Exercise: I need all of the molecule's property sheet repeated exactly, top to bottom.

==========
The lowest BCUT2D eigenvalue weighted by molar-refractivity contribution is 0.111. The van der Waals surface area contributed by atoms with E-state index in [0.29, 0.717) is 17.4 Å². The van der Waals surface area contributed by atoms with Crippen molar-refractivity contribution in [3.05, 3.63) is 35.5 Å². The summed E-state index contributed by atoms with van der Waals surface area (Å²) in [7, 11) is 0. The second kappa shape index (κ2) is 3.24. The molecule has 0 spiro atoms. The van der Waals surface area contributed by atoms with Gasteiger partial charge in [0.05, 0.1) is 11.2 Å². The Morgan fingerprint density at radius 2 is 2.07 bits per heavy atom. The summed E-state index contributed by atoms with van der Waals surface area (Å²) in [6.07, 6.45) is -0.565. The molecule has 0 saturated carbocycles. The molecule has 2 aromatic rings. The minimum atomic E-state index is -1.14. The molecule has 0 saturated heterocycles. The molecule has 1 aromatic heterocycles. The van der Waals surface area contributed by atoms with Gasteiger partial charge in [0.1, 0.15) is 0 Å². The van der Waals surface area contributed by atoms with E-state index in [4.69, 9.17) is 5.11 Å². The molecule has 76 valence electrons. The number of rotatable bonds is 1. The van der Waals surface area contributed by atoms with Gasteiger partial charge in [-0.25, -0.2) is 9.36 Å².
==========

The lowest BCUT2D eigenvalue weighted by molar-refractivity contribution is 0.111. The van der Waals surface area contributed by atoms with E-state index in [0.29, 0.717) is 17.4 Å². The van der Waals surface area contributed by atoms with Crippen molar-refractivity contribution in [3.05, 3.63) is 35.5 Å². The summed E-state index contributed by atoms with van der Waals surface area (Å²) in [7, 11) is 0. The second kappa shape index (κ2) is 3.24. The molecule has 0 spiro atoms. The van der Waals surface area contributed by atoms with Gasteiger partial charge in [0.05, 0.1) is 11.2 Å². The Morgan fingerprint density at radius 2 is 2.07 bits per heavy atom. The summed E-state index contributed by atoms with van der Waals surface area (Å²) in [6.07, 6.45) is -0.565. The molecule has 0 saturated carbocycles. The molecule has 2 aromatic rings. The minimum atomic E-state index is -1.14. The molecule has 0 saturated heterocycles. The molecule has 1 aromatic heterocycles. The van der Waals surface area contributed by atoms with Gasteiger partial charge in [0.1, 0.15) is 0 Å². The van der Waals surface area contributed by atoms with E-state index in [4.69, 9.17) is 5.11 Å². The molecule has 76 valence electrons. The number of rotatable bonds is 1. The van der Waals surface area contributed by atoms with Gasteiger partial charge in [-0.25, -0.2) is 9.36 Å².